One thing Russian weapons are known for is their durability
When Soviet T-34s rolled into Berlin in 1945, the battle tank’s fighting days might have seemed nearly over. But the "nut", as crews called it because of its hexagonal turret shape, was only just beginning its odyssey through the world’s conflicts. Over five more decades, the war machine would clatter across the Egyptian sands, the Cuban jungle, the savannah of Angola and far beyond.
Today it can still be found in arsenals in Bosnia and Herzegovina, Vietnam, Guinea, Guinea-Bissau, Yemen, North Korea, the Republic of Congo, Cuba, Laos, Mali and Namibia.
Having fought against the United States and its allies in Korea and Cuba, the T-34’s American lineage is, however, less well known.
The tank evolved from the light Soviet BT (bystrokhodny tank/high-speed tank) of the 1930s, which had been derived from the American M1931 Christie tank.
First brought to the Soviet Union as a turret-less example under the designation of “farm tractor”, the Christie and subsequent Spanish variants provided a basis for Soviet designer Mikhail Koshkin.
In the years before WWII, Koshkin worked intensively on the T-34, combining robust armor and heavy firepower while preserving road performance and ease of maintenance and production.
The maiden batch of tanks was due to be reviewed by Joseph Stalin in Moscow on 17 March, 1940 after driving 1,250 miles to the capital. It was a risky decision by Koshkin to take the tanks through public land, since the NKVD secret police could have deemed this revealing state secrets.
But the tanks arrived on schedule and without major incident, having driven on a secret route through snowbound forests, fields and rough terrain.
Impressed by what he saw, Stalin affectionately dubbed the tank “little swallow”, and its start in life was assured. This triumph was marred, however, by the death of 42-year-old Koshkin, who had caught pneumonia during the arduous drive to Moscow and did not recover.
The tank’s “adoptive father” was engineer and tank designer Alexander Morozov. He was the man who finally sent the T-34 into combat, and then adapted it to take on new and increasingly formidable German opponents on the battlefield.
In December 1943, the T-34-85 rumbled into action with a new turret and 85 mm gun, which saw it though to victory in 1945.
The T-34-85 remained the backbone of the Soviet tank forces until the mid-50s, and also served as a training platform for crews until the 1970s, never being formally decommissioned from service.
Its largest post-WWII deployment was in Korea, when the tank came up against the USSR’s former American allies. Since Korea’s mountainous landscape precluded mass tank battles, they were used in small groups, often with unpredictable results.
The first fight between the T-34-85 and the American M24 tank took place on July 10, 1950 during the Battle of Taejon. The U.S. 75 mm shells proved ineffective against the Soviet front armour and two U.S. tanks were quickly knocked out. The encounter only turned against the North Koreans after US infantry used 3.5-inch bazookas to destroy seven T-34s.
The tide swung still further with the deployment of the U.S. M26 Pershing on 17 August, 1950, when the Pershing’s 90 mm cannon quickly dispatched three T-34s in this first clash of the battle tanks. .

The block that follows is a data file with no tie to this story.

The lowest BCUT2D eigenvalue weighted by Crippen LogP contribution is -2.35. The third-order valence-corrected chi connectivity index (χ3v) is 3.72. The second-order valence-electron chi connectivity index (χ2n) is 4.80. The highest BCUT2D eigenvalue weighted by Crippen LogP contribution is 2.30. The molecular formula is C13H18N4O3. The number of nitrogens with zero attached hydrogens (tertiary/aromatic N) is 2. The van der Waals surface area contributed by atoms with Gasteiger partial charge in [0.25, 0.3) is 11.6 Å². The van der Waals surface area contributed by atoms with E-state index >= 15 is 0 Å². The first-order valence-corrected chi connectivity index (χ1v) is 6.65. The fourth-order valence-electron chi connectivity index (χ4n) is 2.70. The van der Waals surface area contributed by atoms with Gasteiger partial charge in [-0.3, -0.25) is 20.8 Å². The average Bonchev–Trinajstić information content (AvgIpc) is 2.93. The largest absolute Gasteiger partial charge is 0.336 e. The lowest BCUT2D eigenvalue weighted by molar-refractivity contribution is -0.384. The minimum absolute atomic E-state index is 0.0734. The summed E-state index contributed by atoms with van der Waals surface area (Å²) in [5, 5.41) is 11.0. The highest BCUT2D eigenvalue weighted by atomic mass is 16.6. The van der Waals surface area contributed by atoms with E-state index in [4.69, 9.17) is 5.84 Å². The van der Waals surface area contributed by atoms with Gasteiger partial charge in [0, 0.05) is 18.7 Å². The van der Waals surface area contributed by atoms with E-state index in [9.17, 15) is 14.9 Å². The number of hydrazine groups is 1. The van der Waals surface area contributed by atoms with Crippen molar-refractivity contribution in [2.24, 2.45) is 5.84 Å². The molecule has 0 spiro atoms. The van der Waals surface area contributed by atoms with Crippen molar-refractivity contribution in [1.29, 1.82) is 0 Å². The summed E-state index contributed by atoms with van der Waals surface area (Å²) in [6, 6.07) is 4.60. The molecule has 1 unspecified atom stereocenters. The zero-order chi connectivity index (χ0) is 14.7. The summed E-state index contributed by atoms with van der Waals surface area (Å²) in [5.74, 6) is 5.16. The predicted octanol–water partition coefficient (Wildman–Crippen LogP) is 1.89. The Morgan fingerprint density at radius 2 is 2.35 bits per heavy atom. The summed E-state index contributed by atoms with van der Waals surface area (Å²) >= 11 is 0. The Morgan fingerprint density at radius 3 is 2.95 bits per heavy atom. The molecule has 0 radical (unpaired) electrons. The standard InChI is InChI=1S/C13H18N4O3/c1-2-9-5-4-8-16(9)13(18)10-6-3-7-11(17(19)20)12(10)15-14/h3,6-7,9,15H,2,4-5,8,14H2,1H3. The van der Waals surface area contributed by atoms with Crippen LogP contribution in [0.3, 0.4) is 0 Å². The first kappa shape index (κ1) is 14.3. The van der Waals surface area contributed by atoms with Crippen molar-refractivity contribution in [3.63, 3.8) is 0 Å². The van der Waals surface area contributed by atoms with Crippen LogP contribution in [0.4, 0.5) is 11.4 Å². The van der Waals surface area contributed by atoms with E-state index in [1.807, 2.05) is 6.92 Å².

With technical parity, the better trained and tactically prepared U.S. crews quickly bettered the North Koreans, who by the end of the year had lost almost 100 T-34-85s in tank-on-tank fighting, and twice as many to aircraft and bazooka hits. Meanwhile, the North Korean tanks destroyed only 34 U.S. vehicles.
While the T-34-85 had met its match in the US Pershing and M46 Patton, it still surpassed the M24 Chaffee, a derivative of the M4A3E8 Sherman that carried better armament.
The Soviet-built tank made the headlines again in April 1961 during the defeat of Cuban counter-revolutionary forces at the Bay of Pigs.
Armed with ten Shermans and 20 M8 armored cars, the US-backed invasion forces knocked out one Cuban government T-34 as they briefly broke out of their beachhead.
Personally commanding the Cuban forces, Fidel Castro rode on the first of a column of T-34s which knocked out two Shermans during the counter-attack on the landing area.
Isolated victories aside, the T-34 was increasingly showing its age against the next generations of battle tanks.
During the 1967 Six-Day War, Egypt lost 251 T-34-85s, almost a third of its overall tank losses. Ironically, the T-34 also fought alongside its old WWII German foes, the PzKpfw.IV and the StuG.III, in the Syrian forces engaged in the conflict.
If the Israeli tanks won a clear victory on the Egyptian front of the war, the loss ratio on the Syrian front favoured the Arabs, who lost a total of 73 T-34-85, T-54 and PzKpfw.lV tanks against 160 destroyed Israeli tanks.
This was the last war in the Middle East where the T-34 fought as a battle tank. But it still saw action in later conflicts as immobile firing emplacements or converted into self-propelled guns.
The tank next saw major action again during the 1974 Turkish invasion of Cyprus, when 32 Greek T-34-85s were able to halt the advance of 200 Turkish M47/48 Patton tanks. The Greeks lost 12 tanks, including four that were abandoned, against 19 Pattons destroyed.
The T-34 then fought in the Angolan civil war, where Cuban units armed with the Soviet tank helped repel attackers from South Africa and Zaire.
Finally, the stalwart fighting machine made its mark in the ensuing civil war in the Balkans, fighting on all sides as a legacy item of the Yugoslavian armed forces.
Today, when the T-34 would at last seem to have been consigned to museums and history books, it still does not rest easily.
The T-34 reportedly saw action in 2014 too, when pro-Russia fighters in eastern Ukraine removed at least one display example from its pedestal, and after a quick overhaul took it into combat once more.